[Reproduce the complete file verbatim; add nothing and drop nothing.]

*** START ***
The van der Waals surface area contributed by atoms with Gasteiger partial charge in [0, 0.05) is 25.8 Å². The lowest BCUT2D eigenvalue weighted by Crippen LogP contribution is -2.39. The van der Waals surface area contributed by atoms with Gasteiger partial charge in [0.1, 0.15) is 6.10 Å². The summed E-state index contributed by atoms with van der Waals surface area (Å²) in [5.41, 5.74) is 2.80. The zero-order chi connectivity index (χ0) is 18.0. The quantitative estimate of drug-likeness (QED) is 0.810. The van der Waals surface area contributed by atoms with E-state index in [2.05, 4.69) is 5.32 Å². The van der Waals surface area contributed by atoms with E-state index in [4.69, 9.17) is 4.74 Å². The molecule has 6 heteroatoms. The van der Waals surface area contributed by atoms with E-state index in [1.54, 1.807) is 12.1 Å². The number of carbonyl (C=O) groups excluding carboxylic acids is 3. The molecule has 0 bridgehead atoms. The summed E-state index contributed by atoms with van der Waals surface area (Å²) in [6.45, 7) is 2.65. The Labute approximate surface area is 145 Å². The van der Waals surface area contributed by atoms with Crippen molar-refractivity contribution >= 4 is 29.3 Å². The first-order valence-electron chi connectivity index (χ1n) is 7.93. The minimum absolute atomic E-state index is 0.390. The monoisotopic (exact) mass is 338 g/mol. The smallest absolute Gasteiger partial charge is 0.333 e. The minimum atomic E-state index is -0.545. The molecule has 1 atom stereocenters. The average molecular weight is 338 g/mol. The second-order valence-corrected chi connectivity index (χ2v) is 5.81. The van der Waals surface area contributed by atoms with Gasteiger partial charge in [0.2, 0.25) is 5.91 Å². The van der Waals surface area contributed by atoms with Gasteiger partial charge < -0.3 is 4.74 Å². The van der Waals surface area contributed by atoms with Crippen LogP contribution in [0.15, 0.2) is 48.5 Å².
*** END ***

The van der Waals surface area contributed by atoms with Gasteiger partial charge in [0, 0.05) is 25.8 Å². The lowest BCUT2D eigenvalue weighted by Crippen LogP contribution is -2.39. The van der Waals surface area contributed by atoms with Gasteiger partial charge in [0.1, 0.15) is 6.10 Å². The summed E-state index contributed by atoms with van der Waals surface area (Å²) in [5.41, 5.74) is 2.80. The zero-order chi connectivity index (χ0) is 18.0. The quantitative estimate of drug-likeness (QED) is 0.810. The van der Waals surface area contributed by atoms with E-state index in [2.05, 4.69) is 5.32 Å². The van der Waals surface area contributed by atoms with E-state index in [4.69, 9.17) is 4.74 Å². The molecule has 6 heteroatoms. The van der Waals surface area contributed by atoms with E-state index in [1.54, 1.807) is 12.1 Å². The number of carbonyl (C=O) groups excluding carboxylic acids is 3. The molecule has 0 bridgehead atoms. The summed E-state index contributed by atoms with van der Waals surface area (Å²) in [6.45, 7) is 2.65. The Labute approximate surface area is 145 Å². The van der Waals surface area contributed by atoms with Crippen molar-refractivity contribution >= 4 is 29.3 Å². The first-order valence-electron chi connectivity index (χ1n) is 7.93. The minimum absolute atomic E-state index is 0.390. The monoisotopic (exact) mass is 338 g/mol. The smallest absolute Gasteiger partial charge is 0.333 e. The minimum atomic E-state index is -0.545. The molecule has 1 atom stereocenters. The average molecular weight is 338 g/mol. The second-order valence-corrected chi connectivity index (χ2v) is 5.81. The van der Waals surface area contributed by atoms with Gasteiger partial charge in [0.2, 0.25) is 5.91 Å². The van der Waals surface area contributed by atoms with Gasteiger partial charge < -0.3 is 4.74 Å². The van der Waals surface area contributed by atoms with Crippen LogP contribution in [0.15, 0.2) is 48.5 Å².